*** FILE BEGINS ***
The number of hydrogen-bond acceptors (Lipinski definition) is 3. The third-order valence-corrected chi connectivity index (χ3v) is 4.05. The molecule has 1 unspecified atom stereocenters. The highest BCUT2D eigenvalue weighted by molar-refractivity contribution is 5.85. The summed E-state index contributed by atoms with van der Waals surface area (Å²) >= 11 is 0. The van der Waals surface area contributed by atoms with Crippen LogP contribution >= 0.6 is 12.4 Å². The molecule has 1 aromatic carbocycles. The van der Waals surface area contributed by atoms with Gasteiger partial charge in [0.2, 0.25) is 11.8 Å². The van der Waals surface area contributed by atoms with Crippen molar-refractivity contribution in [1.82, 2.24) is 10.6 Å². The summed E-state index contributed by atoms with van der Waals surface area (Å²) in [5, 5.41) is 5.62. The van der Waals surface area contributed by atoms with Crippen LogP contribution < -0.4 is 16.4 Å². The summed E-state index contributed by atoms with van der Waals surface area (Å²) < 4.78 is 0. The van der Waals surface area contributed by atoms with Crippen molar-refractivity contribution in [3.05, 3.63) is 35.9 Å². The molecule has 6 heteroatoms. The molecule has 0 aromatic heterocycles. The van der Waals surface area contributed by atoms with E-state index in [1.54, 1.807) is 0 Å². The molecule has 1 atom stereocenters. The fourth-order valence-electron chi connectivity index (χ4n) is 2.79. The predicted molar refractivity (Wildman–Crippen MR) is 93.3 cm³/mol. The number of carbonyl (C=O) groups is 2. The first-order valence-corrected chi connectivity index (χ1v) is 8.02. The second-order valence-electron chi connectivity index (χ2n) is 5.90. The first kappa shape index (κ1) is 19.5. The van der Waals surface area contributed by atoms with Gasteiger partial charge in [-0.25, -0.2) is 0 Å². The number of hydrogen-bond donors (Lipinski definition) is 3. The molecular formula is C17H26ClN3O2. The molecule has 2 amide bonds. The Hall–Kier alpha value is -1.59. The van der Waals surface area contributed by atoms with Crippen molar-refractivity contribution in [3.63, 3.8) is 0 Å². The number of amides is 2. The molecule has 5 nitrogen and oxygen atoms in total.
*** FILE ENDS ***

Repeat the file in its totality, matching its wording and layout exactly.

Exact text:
The number of hydrogen-bond acceptors (Lipinski definition) is 3. The third-order valence-corrected chi connectivity index (χ3v) is 4.05. The molecule has 1 unspecified atom stereocenters. The highest BCUT2D eigenvalue weighted by molar-refractivity contribution is 5.85. The summed E-state index contributed by atoms with van der Waals surface area (Å²) >= 11 is 0. The van der Waals surface area contributed by atoms with Crippen LogP contribution >= 0.6 is 12.4 Å². The molecule has 1 aromatic carbocycles. The van der Waals surface area contributed by atoms with Gasteiger partial charge in [0.2, 0.25) is 11.8 Å². The van der Waals surface area contributed by atoms with Crippen molar-refractivity contribution in [1.82, 2.24) is 10.6 Å². The summed E-state index contributed by atoms with van der Waals surface area (Å²) in [5, 5.41) is 5.62. The van der Waals surface area contributed by atoms with Crippen LogP contribution < -0.4 is 16.4 Å². The summed E-state index contributed by atoms with van der Waals surface area (Å²) < 4.78 is 0. The van der Waals surface area contributed by atoms with Crippen molar-refractivity contribution in [3.05, 3.63) is 35.9 Å². The molecule has 6 heteroatoms. The molecule has 0 aromatic heterocycles. The van der Waals surface area contributed by atoms with E-state index in [1.54, 1.807) is 0 Å². The molecule has 1 atom stereocenters. The fourth-order valence-electron chi connectivity index (χ4n) is 2.79. The predicted molar refractivity (Wildman–Crippen MR) is 93.3 cm³/mol. The number of carbonyl (C=O) groups is 2. The first-order valence-corrected chi connectivity index (χ1v) is 8.02. The second-order valence-electron chi connectivity index (χ2n) is 5.90. The first kappa shape index (κ1) is 19.5. The van der Waals surface area contributed by atoms with Gasteiger partial charge in [-0.25, -0.2) is 0 Å². The number of hydrogen-bond donors (Lipinski definition) is 3. The molecular formula is C17H26ClN3O2. The molecule has 2 amide bonds. The Hall–Kier alpha value is -1.59. The van der Waals surface area contributed by atoms with Crippen molar-refractivity contribution in [3.63, 3.8) is 0 Å². The number of amides is 2. The molecule has 5 nitrogen and oxygen atoms in total.